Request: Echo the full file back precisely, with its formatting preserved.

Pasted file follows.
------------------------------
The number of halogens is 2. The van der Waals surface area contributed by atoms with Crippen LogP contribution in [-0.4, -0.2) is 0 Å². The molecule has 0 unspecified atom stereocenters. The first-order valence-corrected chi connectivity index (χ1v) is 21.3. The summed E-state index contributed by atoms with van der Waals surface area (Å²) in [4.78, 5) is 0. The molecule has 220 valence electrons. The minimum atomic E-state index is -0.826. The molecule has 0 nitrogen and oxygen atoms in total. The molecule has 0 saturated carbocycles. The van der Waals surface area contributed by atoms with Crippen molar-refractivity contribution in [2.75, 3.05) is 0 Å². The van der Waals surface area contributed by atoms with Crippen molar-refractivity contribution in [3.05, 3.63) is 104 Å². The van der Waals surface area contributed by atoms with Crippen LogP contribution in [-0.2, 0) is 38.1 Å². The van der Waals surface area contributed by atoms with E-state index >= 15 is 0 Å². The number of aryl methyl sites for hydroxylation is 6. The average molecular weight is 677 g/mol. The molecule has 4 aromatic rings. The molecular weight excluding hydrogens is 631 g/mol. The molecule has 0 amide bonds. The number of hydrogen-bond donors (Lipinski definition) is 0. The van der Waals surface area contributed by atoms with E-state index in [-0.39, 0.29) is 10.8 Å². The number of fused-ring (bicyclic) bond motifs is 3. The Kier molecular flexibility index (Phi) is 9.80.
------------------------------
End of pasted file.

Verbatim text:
The number of halogens is 2. The van der Waals surface area contributed by atoms with Crippen LogP contribution in [-0.4, -0.2) is 0 Å². The molecule has 0 unspecified atom stereocenters. The first-order valence-corrected chi connectivity index (χ1v) is 21.3. The summed E-state index contributed by atoms with van der Waals surface area (Å²) in [4.78, 5) is 0. The molecule has 220 valence electrons. The minimum atomic E-state index is -0.826. The molecule has 0 nitrogen and oxygen atoms in total. The molecule has 0 saturated carbocycles. The van der Waals surface area contributed by atoms with Crippen molar-refractivity contribution in [2.75, 3.05) is 0 Å². The van der Waals surface area contributed by atoms with Crippen molar-refractivity contribution in [3.05, 3.63) is 104 Å². The van der Waals surface area contributed by atoms with Crippen LogP contribution in [-0.2, 0) is 38.1 Å². The van der Waals surface area contributed by atoms with E-state index >= 15 is 0 Å². The number of aryl methyl sites for hydroxylation is 6. The average molecular weight is 677 g/mol. The molecule has 4 aromatic rings. The molecular weight excluding hydrogens is 631 g/mol. The molecule has 0 amide bonds. The number of hydrogen-bond donors (Lipinski definition) is 0. The van der Waals surface area contributed by atoms with E-state index in [-0.39, 0.29) is 10.8 Å². The number of fused-ring (bicyclic) bond motifs is 3. The Kier molecular flexibility index (Phi) is 9.80.